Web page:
After discussing hiring processes with friends of mine who work in IT Recruitment, I’ve noticed a common theme; hiring is quite often based on a candidate’s online profile, rather than taking a more holistic view. In such cases an assumption is made that a strong online profile is an indication of the passion a candidate has towards technology, and acts as a credibility score for their performance in a future role. And, assuming they can also answer the ‘tech’ questions in a face-to-face interview, why wouldn’t a company hire them?
SOUNDS GREAT FOR AN ORGANISATION, RIGHT?
For the purpose of this post let’s predict that such an employee, with high intel and a strong drive becomes a key, dependable member of the organisation. In due course they have the ability to climb the career ladder and at some stage become the Lead in a team of developers. A Lead that is very passionate about technology and their work (in fact that’s what mainly drives them). Seems great for a business, but what about the influence they may have on a team reporting to them?
When work is their main interest or motivation, we can often see Leads doing more than the required hours (and in theory being able to deliver more, in fewer days), and setting an expectation that this is the norm. So what happens to the rest of the team? Many may have interests outside the office and technology-related fields, so does their commitment come into question because they aren’t (and quite frankly don’t want to be) working a 50-60 hour week, even though their Lead does?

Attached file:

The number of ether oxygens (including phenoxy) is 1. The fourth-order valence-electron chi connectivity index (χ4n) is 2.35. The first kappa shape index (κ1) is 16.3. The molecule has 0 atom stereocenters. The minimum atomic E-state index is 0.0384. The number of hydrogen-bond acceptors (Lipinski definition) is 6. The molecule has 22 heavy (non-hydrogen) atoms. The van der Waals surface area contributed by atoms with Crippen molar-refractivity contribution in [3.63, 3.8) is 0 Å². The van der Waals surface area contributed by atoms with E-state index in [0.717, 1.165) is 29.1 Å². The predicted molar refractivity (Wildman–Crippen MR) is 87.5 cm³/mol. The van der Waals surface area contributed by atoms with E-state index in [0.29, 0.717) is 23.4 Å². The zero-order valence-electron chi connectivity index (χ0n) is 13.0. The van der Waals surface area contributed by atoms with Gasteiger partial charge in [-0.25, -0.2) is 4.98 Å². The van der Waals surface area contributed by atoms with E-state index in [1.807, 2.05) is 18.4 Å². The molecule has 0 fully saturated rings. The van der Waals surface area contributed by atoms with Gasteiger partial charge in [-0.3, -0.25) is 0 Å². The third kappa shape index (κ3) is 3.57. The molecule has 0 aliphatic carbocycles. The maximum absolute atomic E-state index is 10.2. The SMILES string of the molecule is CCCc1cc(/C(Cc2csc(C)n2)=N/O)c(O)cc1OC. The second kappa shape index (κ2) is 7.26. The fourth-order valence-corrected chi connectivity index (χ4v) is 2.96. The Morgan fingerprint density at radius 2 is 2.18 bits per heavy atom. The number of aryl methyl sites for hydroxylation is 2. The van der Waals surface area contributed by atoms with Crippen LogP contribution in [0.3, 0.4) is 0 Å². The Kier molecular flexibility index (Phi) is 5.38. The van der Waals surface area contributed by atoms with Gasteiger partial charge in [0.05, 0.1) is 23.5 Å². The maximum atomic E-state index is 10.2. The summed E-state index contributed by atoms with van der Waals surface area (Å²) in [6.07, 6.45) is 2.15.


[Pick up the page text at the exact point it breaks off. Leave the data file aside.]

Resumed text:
If a team feels obliged or pressured to do overtime and the organisation sees the benefit because of output (particularly those in a more archaic model of work performance), the Lead is likely to continue to receive praise and reinforcement of a ‘job well done’. And so a cycle begins and breeds a burn-out culture across teams.
STICKS VERSUS CARROTS
Much of this example is very similar to the age-old comparison between Management and Leadership (where the Lead assumes a role more in line with a Manager).
Instead of feeling encouraged and empowered, the team begins to feel micromanaged, stressed and defeated. An unhealthy environment is created, with no value placed on work-life balance. The end goal is no longer to deliver an outstanding product, but to try and keep the Lead happy. A team that has lost its motivation has also lost its capacity for inspiration and the zeal to innovate. That’s when the organisation loses its best people or the best people become disillusioned and everyday productivity suffers.
While it is obviously important to hire skilled, focussed people, a successful Leader (who will need to possess some management capabilities for process and delivery) is able to recognise that technical knowledge alone does not define a team – it is a set of minds with varied backgrounds and diverse interests. It is important to accept that not all great techies must only love technology.
A person who treats their team with empathy, respects this diversity and encourages interests outside the workplace creates an environment that promotes growth, improves performance and makes coming to work something team members looking forward to.
A true Leader will, rather than enforce a hierarchy, act as a collaborator who understands and accepts that each team member is an influencer in one way or the other. Here teams are confident and feel empowered – they are eager to learn and see their organisation grow and do well without needing to be ruled by an iron fist. Confident teams perform well and even if they fail, they bounce back quicker and higher because they feel supported to innovate without fear of repercussion.